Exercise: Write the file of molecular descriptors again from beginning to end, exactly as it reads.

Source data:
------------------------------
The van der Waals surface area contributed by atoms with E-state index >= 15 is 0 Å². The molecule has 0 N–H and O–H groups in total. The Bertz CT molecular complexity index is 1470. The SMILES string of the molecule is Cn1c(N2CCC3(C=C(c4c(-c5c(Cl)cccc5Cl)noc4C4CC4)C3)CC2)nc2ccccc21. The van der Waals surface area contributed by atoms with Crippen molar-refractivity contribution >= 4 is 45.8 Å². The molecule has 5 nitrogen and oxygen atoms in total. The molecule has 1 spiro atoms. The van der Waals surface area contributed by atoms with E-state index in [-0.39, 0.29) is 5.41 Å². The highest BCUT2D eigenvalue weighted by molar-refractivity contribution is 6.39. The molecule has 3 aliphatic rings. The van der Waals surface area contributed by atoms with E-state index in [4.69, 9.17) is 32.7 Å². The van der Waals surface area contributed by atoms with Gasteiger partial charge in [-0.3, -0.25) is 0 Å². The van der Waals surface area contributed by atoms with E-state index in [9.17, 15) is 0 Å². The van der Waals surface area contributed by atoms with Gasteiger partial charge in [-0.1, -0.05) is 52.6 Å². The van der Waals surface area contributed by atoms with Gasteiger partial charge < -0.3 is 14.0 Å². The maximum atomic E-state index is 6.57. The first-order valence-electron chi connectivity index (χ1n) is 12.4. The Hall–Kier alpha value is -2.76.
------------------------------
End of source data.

The van der Waals surface area contributed by atoms with E-state index >= 15 is 0 Å². The molecule has 0 N–H and O–H groups in total. The Bertz CT molecular complexity index is 1470. The SMILES string of the molecule is Cn1c(N2CCC3(C=C(c4c(-c5c(Cl)cccc5Cl)noc4C4CC4)C3)CC2)nc2ccccc21. The van der Waals surface area contributed by atoms with Crippen molar-refractivity contribution >= 4 is 45.8 Å². The molecule has 5 nitrogen and oxygen atoms in total. The molecule has 1 spiro atoms. The van der Waals surface area contributed by atoms with E-state index in [-0.39, 0.29) is 5.41 Å². The highest BCUT2D eigenvalue weighted by molar-refractivity contribution is 6.39. The molecule has 3 aliphatic rings. The van der Waals surface area contributed by atoms with E-state index in [4.69, 9.17) is 32.7 Å². The van der Waals surface area contributed by atoms with Gasteiger partial charge in [-0.3, -0.25) is 0 Å². The van der Waals surface area contributed by atoms with E-state index in [9.17, 15) is 0 Å². The van der Waals surface area contributed by atoms with Gasteiger partial charge in [-0.1, -0.05) is 52.6 Å². The van der Waals surface area contributed by atoms with Gasteiger partial charge < -0.3 is 14.0 Å². The maximum atomic E-state index is 6.57. The first-order valence-electron chi connectivity index (χ1n) is 12.4. The Hall–Kier alpha value is -2.76.